How NASA's mission to Bennu will keep itself safe from asteroids


NASA's OSIRIS-REx mission will not only take beautiful pictures of the asteroid Bennu – it will also help scientists to find out if the rock will one day threaten Earth.

There are many reasons to study asteroids. They could be potential mines for precious resources like water and heavy elements, and they contain clues that we can study to learn about the Solar System in its early days.

But also, great things hitting the Earth can have some catastrophic consequences. So the scientists are also interested in this.

Bennu is a 487.68m asteroid that orbits the Sun relatively close to Earth. OSIRIS-REx, the NASA mission in charge of studying it, was launched in September 2016 and reached its goal last Monday. The spacecraft carries five instruments: a set of cameras, a LIDAR system (such as radar, but with a laser instead of radio waves) and three spectrometers, which measure different wavelengths of light to determine the composition of the asteroid.

Bennu is a particularly important target when it comes to our own survival. About six in every six years, it is relatively close to Earth ("near" in cosmic terms, but very far by any other measure). Models suggest that during their close approximations between the years 2175 and 2196, there is a probability of 2700 in colliding with us. This is still incredibly small (a chance to lose 99.963%), but Bennu is a big rock – even the minimum odds are too great to ignore when civilization is at stake.

Why do not astronomers know for sure if we are safe? There are many forces at play and small differences can change the odds. During some approaching approximations of the asteroid, Earth's gravity will give it a little shove that could put it on a collision course.

In addition, there is the Yarkovsky effect, according to a press release from the Jet Propulsion Lab: Irregular warming of the sun in such a light body can cause changes in its trajectory. It is not clear where Bennu will go after 2135.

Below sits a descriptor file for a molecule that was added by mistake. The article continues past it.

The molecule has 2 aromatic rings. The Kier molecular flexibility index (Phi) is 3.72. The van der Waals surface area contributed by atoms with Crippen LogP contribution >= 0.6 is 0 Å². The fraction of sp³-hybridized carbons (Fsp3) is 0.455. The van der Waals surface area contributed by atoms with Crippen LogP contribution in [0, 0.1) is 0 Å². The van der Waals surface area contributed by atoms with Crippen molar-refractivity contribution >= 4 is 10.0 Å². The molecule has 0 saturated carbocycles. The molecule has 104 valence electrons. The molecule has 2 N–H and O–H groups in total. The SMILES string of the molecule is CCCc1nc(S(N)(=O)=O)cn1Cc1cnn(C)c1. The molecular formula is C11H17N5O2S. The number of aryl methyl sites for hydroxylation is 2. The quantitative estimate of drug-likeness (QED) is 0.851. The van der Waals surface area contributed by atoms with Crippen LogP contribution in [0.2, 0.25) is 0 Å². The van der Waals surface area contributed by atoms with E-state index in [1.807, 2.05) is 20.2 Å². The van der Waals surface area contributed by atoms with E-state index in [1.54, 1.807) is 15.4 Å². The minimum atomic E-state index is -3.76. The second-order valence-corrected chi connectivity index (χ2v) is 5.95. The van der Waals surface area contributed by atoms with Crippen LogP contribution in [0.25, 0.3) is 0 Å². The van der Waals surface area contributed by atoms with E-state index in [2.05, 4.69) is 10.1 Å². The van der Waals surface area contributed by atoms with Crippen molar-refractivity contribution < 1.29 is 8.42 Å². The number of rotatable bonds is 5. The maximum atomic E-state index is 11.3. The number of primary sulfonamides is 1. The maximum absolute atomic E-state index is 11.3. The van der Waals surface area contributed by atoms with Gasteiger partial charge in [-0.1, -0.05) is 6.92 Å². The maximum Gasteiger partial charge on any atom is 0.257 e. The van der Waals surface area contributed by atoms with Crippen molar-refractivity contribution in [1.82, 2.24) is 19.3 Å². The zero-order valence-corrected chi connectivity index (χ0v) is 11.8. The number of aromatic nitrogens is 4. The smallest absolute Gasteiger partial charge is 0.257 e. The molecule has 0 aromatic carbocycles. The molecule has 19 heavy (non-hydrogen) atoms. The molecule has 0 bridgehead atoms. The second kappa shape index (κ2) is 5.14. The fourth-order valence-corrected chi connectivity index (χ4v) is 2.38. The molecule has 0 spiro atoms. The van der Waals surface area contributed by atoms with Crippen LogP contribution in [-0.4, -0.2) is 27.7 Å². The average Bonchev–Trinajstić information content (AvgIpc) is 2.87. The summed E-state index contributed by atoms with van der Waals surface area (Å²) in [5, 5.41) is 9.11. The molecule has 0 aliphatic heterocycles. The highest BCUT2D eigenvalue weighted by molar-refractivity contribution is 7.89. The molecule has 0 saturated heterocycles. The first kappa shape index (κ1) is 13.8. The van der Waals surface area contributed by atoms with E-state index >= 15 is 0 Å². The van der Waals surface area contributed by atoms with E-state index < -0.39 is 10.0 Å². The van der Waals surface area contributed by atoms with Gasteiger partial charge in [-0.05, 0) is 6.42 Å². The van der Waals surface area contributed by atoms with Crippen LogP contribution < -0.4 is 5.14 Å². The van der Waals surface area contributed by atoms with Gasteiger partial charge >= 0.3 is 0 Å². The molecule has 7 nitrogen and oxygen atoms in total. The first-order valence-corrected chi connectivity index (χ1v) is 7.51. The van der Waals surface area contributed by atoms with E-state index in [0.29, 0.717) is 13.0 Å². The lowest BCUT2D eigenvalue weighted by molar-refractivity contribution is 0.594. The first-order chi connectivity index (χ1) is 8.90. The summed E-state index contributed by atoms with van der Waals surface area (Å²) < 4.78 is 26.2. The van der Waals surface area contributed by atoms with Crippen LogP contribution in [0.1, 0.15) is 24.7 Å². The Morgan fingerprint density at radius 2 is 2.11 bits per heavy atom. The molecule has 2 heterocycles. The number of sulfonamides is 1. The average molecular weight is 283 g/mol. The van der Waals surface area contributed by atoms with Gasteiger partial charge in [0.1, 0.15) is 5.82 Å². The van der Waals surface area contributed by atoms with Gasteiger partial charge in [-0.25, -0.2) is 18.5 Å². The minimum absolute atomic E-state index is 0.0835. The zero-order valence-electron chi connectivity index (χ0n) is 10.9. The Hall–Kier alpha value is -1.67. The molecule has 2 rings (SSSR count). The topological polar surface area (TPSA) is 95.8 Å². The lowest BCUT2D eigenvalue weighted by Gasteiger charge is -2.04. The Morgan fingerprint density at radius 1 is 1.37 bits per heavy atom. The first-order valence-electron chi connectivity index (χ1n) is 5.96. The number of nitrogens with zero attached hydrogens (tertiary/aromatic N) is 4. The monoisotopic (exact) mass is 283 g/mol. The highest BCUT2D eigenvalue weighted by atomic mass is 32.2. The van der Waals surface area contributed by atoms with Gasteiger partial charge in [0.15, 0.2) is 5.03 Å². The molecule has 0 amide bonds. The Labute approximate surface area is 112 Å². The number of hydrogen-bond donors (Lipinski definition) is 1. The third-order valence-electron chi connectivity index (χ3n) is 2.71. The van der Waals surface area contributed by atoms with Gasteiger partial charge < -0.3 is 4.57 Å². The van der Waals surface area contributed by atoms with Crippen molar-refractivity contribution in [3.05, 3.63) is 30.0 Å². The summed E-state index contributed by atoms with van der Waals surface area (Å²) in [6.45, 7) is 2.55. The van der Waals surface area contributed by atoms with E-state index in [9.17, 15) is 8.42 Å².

OSIRIS-REx and the telescopes on Earth will continue to characterize the asteroid, tracing its path and determining how gravity and the Yarkovsky effect will influence its trajectory. The mission is expected to produce trajectories 60 times more accurate than current estimates, according to the press release.

So, what happens if Bennu becomes a threat? Well, you personally should not worry, because chances are very good that you're dead. Your children are also likely to be dead.

But researchers are working on some solutions. A mission called Double Asteroid Redirection Test will try to hit a spacecraft on an asteroid to cause a trajectory change. Maybe we could bomb asteroids.

Or, if we have enough time, maybe we can just paint one side to change the way it absorbs solar radiation, using the Yarkovsky effect in our favor.

There is a lot of data to be taken before we know what Bennu will do, and many other interesting science to drive. But know that Bennu is not the asteroid you should care about. The asteroids you we must worry about those that have not yet been detected.



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